Second, you must evaluate how determined you and each other family member is to achieve this goal. Does your family have the ability to continue trying to achieve your goal, even if it is difficult? Your standard of completion comes into play here. For example, do you have the standard that when a kid starts a sports season, they must finish it?

Third, you must be willing to practice. How disciplined is your family to perform the needed task or skill on the schedule it needs – daily, weekly, monthly? If your family has a low standard for work quality, then that will need to rise before or during your time of practice.

Fourth, it is time to focus. Does your family regularly pay particular attention to issues or tasks that they enjoy doing? Having high standards in mastery of any area will help your family focus on the new goal. If your standard is low in focus, setting an alarm or marking the calendar for everyone to see may help.

And, fifth. Don’t forget the need for accountability. There should be accountability within the family unit, such as lovingly encouraging one another when someone is low in their willingness to practice that day, but you can also tell another family or friend, asking them to check in periodically to see how you guys are doing. Your standard of authenticity will need to be high or rising to achieve accountability in your goal. And, don’t forget, social comparison is off the table when you are choosing to improve the standards and goals of your home.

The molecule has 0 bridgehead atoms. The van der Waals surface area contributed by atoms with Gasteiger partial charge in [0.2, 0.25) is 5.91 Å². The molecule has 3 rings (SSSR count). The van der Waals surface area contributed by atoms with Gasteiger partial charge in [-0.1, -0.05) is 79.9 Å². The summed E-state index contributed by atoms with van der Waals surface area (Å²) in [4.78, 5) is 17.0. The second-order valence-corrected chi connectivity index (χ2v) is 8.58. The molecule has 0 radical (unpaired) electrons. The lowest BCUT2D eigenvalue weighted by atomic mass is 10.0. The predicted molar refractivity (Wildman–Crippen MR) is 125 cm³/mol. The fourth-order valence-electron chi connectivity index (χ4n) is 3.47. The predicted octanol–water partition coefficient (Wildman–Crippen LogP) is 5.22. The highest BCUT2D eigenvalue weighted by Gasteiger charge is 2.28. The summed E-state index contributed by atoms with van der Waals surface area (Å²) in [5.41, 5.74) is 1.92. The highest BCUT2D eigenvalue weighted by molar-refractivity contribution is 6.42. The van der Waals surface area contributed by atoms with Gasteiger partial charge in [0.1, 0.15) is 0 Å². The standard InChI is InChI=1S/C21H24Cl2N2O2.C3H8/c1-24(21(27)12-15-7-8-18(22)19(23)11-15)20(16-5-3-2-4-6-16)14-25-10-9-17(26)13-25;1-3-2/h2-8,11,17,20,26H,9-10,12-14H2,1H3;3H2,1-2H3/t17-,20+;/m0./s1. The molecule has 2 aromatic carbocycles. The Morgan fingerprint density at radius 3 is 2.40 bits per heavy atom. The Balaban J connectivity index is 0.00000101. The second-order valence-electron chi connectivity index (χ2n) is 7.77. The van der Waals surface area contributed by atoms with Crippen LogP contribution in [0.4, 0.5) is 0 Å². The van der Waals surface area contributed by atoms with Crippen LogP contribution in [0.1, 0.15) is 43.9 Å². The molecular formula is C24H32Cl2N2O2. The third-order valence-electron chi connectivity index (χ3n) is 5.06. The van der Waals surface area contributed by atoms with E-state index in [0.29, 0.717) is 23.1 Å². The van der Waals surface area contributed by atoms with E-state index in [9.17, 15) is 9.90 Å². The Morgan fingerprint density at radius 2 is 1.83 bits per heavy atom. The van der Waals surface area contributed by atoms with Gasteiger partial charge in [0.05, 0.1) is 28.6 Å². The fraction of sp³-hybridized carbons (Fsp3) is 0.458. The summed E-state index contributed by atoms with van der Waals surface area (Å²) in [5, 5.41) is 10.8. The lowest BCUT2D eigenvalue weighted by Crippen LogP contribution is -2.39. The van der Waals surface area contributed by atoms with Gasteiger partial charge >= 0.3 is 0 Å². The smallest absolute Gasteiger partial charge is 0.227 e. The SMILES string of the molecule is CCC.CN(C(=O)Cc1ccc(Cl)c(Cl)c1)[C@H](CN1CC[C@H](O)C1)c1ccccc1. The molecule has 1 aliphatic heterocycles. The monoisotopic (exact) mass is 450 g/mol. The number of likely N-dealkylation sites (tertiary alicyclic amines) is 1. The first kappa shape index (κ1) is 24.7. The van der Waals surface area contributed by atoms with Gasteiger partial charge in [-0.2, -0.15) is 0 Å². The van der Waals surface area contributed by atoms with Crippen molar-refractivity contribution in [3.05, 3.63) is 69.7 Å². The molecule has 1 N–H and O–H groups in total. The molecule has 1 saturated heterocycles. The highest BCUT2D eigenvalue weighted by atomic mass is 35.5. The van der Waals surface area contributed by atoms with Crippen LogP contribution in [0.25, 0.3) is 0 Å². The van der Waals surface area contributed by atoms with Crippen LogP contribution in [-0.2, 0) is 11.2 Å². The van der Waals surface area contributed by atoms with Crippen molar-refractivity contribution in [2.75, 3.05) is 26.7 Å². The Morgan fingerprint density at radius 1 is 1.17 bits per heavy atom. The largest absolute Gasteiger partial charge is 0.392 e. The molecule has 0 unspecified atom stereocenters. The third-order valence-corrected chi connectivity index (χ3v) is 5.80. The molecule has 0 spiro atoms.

No matter what you are working on – a standard, goal, or resolution. Be specific. And, if the concepts of standards, goals, or resolutions are too overwhelming for whatever reason OOORRRR if you already have a life with high standards and regularly set goals, then, we encourage you to head over to your favorite podcast player such as google podcast, and find our Five Minute Family from 2020 that discusses choosing a family word of the year.

Thank you so much for joining us for the Five Minute Family this year. Each of us is blessed by our Blesser to be a blessing. No matter what you are motivated to achieve this coming year, remember to do all that you do for the glory of the Lord! Be blessed!

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Standards, Goals, and Resolutions – Goals